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The government is inviting public input on its legislative proposals to introduce a five-year business rate holiday on new fibre broadband network infrastructure.
The plan to offer rate relief to fibre network builders was first suggested by chancellor Philip Hammond in his 2016 Autumn Statement, alongside a funding package for broadband and 5G totalling over £1bn. The relevant legislation was introduced to Parliament in July 2017 in the Telecommunications Infrastructure Bill.
“Full fibre is the gold standard for fixed broadband connectivity. It will ensure our digital infrastructure supports the UK’s world-class digital economy,” said digital minister Matt Hancock.
“We want to create an attractive environment for private sector providers to increase their roll-out of fibre connectivity. This measure will support all providers who deploy new fibre, increasing competition and helping the roll-out of 5G.
“We are keen to ensure the measures are as effective as possible, so we are launching this consultation on the detail of the regulations,” he said.
The government believes the UK has made “significant” progress in the last seven years in improving the communications infrastructure, with over 90% of properties in the country now able to access a broadband service that it defines as superfast – over 24Mbps.
However, to ensure there is sufficient capacity and bandwidth to support the massive growth in data traffic over broadband connections, it has recently come to the conclusion full fibre-to-the-premises (FTTP) is needed, as opposed to slower but cheaper fibre-to-the-cabinet (FTTC) services.
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- BT, Sky and Virgin Media have proposed a voluntary industry code of practice for broadband compensation, but it falls short of what Ofcom would like to implement.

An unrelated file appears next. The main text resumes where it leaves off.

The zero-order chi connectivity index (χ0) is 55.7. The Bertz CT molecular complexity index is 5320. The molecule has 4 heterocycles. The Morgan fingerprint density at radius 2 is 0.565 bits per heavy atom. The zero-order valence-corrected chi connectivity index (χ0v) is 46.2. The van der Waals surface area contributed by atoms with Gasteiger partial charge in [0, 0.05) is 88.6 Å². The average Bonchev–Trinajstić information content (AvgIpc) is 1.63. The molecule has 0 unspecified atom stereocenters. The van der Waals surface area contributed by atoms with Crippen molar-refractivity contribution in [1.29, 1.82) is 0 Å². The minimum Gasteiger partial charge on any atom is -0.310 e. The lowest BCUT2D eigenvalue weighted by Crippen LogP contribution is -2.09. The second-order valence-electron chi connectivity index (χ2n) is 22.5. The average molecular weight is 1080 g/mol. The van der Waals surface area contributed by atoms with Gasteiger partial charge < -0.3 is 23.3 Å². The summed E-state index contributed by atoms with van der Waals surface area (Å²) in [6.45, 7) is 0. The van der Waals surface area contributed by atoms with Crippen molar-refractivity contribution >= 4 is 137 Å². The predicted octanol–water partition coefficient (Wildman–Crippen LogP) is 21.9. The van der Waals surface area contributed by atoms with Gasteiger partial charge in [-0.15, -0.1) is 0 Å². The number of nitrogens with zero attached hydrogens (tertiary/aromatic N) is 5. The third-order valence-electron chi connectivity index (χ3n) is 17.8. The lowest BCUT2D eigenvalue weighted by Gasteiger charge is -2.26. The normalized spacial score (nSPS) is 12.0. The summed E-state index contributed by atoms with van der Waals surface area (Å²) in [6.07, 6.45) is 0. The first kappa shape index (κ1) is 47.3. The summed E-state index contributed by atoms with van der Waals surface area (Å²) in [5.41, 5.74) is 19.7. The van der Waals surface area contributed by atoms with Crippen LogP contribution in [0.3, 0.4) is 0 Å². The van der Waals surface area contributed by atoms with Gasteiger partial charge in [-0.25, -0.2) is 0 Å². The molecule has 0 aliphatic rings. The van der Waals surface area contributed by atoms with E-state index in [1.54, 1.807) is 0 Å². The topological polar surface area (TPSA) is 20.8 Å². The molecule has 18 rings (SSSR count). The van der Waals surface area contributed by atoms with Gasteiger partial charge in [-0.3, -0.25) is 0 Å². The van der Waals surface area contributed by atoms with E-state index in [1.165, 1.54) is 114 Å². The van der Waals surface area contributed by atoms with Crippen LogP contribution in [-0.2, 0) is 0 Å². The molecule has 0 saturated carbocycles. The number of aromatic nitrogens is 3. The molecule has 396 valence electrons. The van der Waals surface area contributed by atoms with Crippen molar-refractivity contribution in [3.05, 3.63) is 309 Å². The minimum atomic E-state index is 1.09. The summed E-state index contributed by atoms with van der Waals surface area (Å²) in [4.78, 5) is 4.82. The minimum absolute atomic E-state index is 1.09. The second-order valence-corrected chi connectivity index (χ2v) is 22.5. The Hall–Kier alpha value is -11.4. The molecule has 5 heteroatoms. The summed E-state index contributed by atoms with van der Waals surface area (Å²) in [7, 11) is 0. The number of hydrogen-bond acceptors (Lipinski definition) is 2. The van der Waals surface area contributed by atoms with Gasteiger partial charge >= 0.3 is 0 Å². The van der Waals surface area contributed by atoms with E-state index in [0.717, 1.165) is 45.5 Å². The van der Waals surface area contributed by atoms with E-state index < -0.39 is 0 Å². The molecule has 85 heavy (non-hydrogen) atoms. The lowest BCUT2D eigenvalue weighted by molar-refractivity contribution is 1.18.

Offering tax relief to businesses building FTTP networks is designed to support this pivot away from FTTC by making it more cost-effective to deploy fibre all the way into the premises, supporting services capable of delivering speeds of up to and over 1Gbps.
Among the proposals up for discussion are conditions that will ensure existing fibre networks and dark fibre are not included to effectively incentivise the building of new infrastructure; how the rateable value of new fibre is actually worked out; and to calculate the rates bill after the relief.
Matthew Hare, chief executive of FTTP network builder Gigaclear, which stands to benefit from the legislation, said the government was finally taking the challenge of future-proofing the UK’s digital economy seriously.
“Such a scheme provides the incentive needed to extend full fibre rollout across the country, particularly for those providers that are already investing in bringing broadband to areas such as rural communities that are saddled with poor infrastructure and second-rate connections.
“Guaranteeing business rates relief for five years will also give the government time to review the wider process of rating fibre and create a fairer mechanism of valuing different provider’s assets,” he said.
The consultation on the proposed legislation, which applies to England only, is open for 12 weeks from 29 August 2017. If successfully introduced, the tax relief will be backdated to 1 April 2017, meaning it will expire on 31 March 2022.